How Much Space Do You Need for a Weight Bench?

A simple workout bench allows you to perform dumbbell presses.

A simple workout bench allows you to perform dumbbell presses.

A weight bench at home provides you with a convenient way to work out -- but without ample room, you may not get the most out of your equipment. Ideally you have a dedicated exercise room in your Nest, or at least an open area in a garage, basement or bonus room. Sometimes blocking off your workout area isn’t an option, so getting the right equipment and setting aside the necessary area becomes paramount.

Bench Options

A multi-adjustable bench provides a solid choice for your at-home workout room because of its ability to go from a standard flat bench to an incline position or an upright sitting position. These benches supply two separate pads which allow for multiple exercises from the standard dumbbell chest press at 0 degrees -- flat -- to the 90-degree dumbbell shoulder press. The handle adjustments allow you to quickly adjust the bench to the appropriate position for your next set. A large version of this bench is 52 inches long by 22 inches tall and 19 inches wide. A non-adjustable bench is also an adequate choice. This bench lies flat and provides a sturdy surface for exercising, no adjustments can be made. These benches -- at 50 inches long-- take up slightly less room than adjustable benches. The Olympic flat bench is also an option but requires a barbell and weight plates. This flat bench does not offer adjustments but has a barbell rack for easy loading and unloading of plates. This bench takes up the most room at 52 inches long by 50 inches tall and 50 inches wide.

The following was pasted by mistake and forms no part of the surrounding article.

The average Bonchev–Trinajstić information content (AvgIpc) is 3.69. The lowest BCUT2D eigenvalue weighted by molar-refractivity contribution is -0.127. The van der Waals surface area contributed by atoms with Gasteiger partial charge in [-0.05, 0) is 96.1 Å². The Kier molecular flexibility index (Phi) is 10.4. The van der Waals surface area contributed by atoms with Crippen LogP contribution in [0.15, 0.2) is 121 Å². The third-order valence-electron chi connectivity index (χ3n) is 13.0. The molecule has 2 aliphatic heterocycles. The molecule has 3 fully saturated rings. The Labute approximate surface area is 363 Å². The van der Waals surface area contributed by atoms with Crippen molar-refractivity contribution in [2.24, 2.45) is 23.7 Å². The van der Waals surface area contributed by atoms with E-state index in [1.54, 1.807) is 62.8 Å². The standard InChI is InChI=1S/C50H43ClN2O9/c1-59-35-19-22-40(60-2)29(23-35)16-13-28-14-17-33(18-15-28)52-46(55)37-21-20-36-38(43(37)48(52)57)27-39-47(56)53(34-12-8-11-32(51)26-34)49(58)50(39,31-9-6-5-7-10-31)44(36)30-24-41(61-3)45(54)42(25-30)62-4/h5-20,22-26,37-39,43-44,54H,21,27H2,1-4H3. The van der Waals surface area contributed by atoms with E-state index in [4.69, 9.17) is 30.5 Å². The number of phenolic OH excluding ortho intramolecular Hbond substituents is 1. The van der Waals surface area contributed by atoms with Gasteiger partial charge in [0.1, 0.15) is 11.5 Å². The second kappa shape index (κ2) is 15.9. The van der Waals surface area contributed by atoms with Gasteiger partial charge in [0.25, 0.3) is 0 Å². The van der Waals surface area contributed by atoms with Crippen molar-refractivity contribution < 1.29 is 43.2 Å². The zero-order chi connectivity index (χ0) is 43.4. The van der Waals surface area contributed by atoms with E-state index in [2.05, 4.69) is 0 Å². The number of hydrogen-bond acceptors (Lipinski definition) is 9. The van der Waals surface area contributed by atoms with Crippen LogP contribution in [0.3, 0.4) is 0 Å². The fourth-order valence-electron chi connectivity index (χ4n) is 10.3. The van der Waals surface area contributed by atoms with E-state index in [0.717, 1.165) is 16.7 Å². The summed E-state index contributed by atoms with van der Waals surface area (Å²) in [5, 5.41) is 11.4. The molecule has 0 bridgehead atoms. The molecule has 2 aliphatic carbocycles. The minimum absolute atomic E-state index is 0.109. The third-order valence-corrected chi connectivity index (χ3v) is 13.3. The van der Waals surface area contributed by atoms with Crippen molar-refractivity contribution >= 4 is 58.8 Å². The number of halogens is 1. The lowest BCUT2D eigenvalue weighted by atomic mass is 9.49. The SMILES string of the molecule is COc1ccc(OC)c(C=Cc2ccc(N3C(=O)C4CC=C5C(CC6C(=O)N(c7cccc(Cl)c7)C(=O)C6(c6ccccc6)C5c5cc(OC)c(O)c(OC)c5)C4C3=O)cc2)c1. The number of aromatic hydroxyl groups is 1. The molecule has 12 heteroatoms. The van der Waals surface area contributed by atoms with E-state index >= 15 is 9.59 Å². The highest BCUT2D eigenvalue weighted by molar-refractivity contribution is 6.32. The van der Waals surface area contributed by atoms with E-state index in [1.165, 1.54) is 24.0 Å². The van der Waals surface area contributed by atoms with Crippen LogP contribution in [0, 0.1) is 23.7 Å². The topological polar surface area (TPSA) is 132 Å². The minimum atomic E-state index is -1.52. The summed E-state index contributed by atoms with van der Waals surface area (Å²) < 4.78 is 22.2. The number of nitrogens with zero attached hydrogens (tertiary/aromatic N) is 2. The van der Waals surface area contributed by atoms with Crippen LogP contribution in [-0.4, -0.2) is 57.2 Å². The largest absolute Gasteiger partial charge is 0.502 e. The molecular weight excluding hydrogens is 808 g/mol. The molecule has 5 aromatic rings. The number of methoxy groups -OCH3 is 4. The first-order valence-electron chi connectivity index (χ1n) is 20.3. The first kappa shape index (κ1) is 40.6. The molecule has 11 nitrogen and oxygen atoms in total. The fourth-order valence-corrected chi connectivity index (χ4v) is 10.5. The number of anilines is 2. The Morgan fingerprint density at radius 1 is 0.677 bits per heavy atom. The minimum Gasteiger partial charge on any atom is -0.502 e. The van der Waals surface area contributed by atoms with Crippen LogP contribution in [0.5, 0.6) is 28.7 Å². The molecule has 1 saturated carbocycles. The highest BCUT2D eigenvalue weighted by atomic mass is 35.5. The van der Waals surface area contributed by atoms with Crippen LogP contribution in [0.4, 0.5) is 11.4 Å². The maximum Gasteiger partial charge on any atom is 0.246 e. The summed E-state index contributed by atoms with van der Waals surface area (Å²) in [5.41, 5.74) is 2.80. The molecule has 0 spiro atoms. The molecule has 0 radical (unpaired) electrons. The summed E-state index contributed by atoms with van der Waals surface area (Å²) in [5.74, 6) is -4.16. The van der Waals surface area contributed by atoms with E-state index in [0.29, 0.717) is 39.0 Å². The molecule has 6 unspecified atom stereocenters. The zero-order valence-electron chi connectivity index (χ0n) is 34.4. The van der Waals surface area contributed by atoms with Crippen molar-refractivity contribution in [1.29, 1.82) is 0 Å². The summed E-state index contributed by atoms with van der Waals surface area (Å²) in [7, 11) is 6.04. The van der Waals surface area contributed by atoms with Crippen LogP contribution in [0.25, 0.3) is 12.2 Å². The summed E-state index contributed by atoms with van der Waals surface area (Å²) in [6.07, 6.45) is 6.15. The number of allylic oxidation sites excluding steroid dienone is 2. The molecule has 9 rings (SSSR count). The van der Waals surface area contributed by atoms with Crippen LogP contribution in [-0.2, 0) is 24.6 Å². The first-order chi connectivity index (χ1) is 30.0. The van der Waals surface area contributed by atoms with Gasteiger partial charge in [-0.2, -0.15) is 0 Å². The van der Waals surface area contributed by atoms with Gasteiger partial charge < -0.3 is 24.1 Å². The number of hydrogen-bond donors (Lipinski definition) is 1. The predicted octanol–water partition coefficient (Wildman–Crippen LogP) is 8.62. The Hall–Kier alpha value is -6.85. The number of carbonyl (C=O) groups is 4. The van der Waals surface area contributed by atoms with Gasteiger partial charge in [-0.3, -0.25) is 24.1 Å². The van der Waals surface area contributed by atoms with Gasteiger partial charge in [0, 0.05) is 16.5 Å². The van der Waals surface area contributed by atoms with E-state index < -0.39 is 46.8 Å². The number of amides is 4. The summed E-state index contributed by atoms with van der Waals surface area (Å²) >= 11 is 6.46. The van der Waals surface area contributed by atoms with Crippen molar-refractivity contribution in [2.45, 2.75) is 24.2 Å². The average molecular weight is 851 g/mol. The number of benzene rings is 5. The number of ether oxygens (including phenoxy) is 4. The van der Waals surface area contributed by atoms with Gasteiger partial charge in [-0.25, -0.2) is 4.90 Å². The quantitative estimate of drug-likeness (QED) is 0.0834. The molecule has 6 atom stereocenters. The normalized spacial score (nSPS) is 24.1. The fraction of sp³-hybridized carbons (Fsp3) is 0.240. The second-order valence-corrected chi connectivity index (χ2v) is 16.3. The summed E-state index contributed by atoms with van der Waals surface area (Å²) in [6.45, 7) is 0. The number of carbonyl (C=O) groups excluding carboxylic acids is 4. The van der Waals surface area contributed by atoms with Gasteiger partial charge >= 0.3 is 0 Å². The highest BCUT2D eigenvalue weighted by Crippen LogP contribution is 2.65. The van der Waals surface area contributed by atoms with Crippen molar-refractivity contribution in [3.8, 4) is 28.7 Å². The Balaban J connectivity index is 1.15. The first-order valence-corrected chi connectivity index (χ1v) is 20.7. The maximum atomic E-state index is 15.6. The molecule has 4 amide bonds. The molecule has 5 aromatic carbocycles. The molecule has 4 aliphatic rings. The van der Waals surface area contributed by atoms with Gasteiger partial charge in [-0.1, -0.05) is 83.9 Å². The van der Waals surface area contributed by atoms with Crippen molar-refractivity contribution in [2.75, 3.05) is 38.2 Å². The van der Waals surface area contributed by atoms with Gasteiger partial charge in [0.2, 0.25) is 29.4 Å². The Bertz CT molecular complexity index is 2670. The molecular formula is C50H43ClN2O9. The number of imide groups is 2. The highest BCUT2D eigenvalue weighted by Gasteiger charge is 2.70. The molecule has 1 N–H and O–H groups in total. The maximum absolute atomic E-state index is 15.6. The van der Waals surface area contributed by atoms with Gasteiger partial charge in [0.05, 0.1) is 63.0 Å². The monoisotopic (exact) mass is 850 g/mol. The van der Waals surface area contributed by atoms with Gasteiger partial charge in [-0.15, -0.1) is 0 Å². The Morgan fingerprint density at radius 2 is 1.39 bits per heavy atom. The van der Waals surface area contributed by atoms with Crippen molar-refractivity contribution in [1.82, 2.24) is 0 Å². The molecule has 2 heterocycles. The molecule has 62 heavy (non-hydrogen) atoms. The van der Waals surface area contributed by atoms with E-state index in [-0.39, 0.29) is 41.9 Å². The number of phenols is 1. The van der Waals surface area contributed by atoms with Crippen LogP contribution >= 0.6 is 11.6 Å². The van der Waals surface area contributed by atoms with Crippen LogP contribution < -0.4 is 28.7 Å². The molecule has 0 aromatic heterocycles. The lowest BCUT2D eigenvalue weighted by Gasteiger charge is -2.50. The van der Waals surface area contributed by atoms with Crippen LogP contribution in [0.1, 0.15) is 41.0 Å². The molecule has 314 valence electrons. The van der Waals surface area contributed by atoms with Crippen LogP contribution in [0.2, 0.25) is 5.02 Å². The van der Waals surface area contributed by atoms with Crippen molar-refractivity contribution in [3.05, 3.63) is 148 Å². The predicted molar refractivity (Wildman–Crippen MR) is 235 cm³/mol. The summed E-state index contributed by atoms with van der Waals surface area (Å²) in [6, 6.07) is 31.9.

Bench Space

Aside from the physical bench taking up space, you need room to move to perform the exercises on the bench. Since the wingspan of your arms is very close to your height, an average female at 5 foot 4 will require 5 feet and 4 inches width on a weight bench. Simply based on the average female using an adjustable or non-adjustable bench, the minimum amount of space you need is an area 6 feet square. For an Olympic flat bench, the minimum amount of space you need is 6 feet long by 10 feet wide -- given that your barbell is 9 feet long.

Accessories

Any good weight bench requires dumbbells. The average dumbbell rack is horizontal and arranged from lowest weight to heaviest. Retailers also offer dumbbell racks arranged vertically that require less space than the horizontal version. These vertical racks normally hold dumbbell sets weighing between 6 and 30 pounds, while tiered horizontal racks can hold dumbbells sets weighing 5 to 100 pounds or more. One version of this vertical rack is 20 inches long by 20 inches wide and 45 inches tall -- while the standard horizontal rack is 90 inches long by 16 inches wide. The Olympic flat bench will require more room for the barbell and the plates to accompany it. The women's Olympic barbell is about 8 feet long, so you will require at least 10 feet to work out comfortably. The required plates will take up another 3 to 4 square feet of space based on the style of rack for storage.

Total Area

Not all workouts will be on the bench so adding room for squats and lunges is necessary. Adding an extra 5 feet 4 inches -- average female height -- or more if you are taller to your area should suffice. The minimum amount of room for your workout area while using an adjustable bench or non-adjustable bench -- with a vertical dumbbell rack -- thus comes out to about 10 feet by 10 feet, and the minimum for an Olympic bench press -- with a plate rack -- is 12 feet wide by 10 feet long. The American Council on Exercise provides a guideline of 20 to 50 square feet on your Nest gym. When this amount of space simply isn't available, you just have to make do.

 

About the Author

Timothy Owens has been in the fitness and wellness industry since 2000. He holds a Master of Arts in physical education: sport and exercise science from the University of North Carolina at Pembroke and is a certified personal trainer through the National Council on Strength & Fitness. Owens worked as a exercise physiologist and personal trainer for eight years until moving into recreation administration and management.

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